, 26. September 2016
"It Only Takes One Island Alone In The Open Sea. It Only Takes A Human, Who You´d Very Much Need."

Mascha Kalèko

She was compared with famous writers such as Morgenstern, Kaestner or Ringelnatz. She co-invented the "New Objectivity", the "Functional Poetry" in Berlin in the 20s. Masha Kaléko had a satirical sharpness and wit in her poems, which still lets her get new fans today. A biography of an impressive poet.

x-working Poetry & romance
Poetry & romance

Masha Kaléko was born on June 7th, 1907 as the daughter of a Russian and an Austrian mother. The place of her birth at the time was on the edge of the former Danube Monarchy and is Poland today. She always sought to deny her Galician origin. With seven years after the outbreak of World War I, she and her family fled to Frankfurt on the Main. She then spent her childhood in Marburg and later in Berlin.

In Berlin, she belonged to the creative bohemian society. She met with Tucholsky, Ringelnatz and Erich Kästner in the "Romanisches Cafe". They all dreamed of a better life. Masha undergoes secretaries training for the Jewish community and attended evening classes in philosophy and psychology at the Humboldt University. From 1930 on, she then regularly published poems in the "Vossische Zeitung", the "Berliner Tageblatt" and the "Welt am Montag".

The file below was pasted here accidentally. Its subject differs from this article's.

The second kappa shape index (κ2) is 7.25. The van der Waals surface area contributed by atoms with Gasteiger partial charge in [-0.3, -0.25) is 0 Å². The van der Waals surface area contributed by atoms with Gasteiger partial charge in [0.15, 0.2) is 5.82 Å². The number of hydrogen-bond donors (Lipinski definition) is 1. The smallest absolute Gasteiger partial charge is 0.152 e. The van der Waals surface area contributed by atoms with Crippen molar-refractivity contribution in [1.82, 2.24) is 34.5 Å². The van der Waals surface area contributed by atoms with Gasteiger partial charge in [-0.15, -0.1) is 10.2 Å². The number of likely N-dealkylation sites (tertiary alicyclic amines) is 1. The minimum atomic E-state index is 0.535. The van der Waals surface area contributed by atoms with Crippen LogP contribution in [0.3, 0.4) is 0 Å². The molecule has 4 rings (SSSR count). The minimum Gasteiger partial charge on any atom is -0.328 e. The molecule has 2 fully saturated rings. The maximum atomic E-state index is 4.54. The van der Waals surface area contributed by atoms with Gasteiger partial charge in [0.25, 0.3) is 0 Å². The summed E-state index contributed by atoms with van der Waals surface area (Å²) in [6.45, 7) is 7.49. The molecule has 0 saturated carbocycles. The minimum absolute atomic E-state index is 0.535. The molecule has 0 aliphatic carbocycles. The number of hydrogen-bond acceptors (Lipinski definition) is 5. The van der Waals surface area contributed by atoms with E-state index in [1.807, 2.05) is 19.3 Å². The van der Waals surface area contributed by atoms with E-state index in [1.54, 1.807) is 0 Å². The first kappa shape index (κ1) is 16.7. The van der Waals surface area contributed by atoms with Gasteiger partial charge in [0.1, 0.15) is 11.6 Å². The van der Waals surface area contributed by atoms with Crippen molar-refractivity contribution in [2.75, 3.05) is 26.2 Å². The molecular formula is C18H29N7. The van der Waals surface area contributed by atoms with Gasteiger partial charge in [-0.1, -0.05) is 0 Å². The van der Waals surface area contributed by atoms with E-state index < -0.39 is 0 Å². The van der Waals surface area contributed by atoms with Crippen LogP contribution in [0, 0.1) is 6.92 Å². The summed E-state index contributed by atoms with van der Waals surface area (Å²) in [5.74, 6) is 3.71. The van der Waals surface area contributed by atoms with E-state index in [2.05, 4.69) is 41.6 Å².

In addition to writing poems, Kaléko also dedicated herself to the lyrics of songs and chansons, which were then even sung by Claire Waldoff and Rosa Valetti on the radio and in cabarets. In 1933, her first book "The lyrical Transcript Bulletin" was published appearing under the Rohwohlt-Verlag. The book became a bestseller. Moreover, her second book "Kleines Lesebuch für Große" was in demand. However, in 1935, the so-called Reichsschrifttumskammer then expelled and banned the young Jewish writer. In 1938, Kaléko then went into exile to New York. Her second husband Chemjo Vinavar and her son Steven were at her side. In New York, she published "Verse für Zeitgenossen" - one of the few books of poetry, which were published in the US in German those days.

After two trips to Europe in the 50s, the family moved to Jerusalem in 1960. Here, however, Masha Kaléko was never at home. Her son Steven died unexpectedly with only 31 years. From this, the parents never recovered. Kaléko and her husband came increasingly isolated. After also Chemjo died in 1973, Masha Kaléko became very ill. She finally died of stomach cancer during a trip through Europe in Zurich. 

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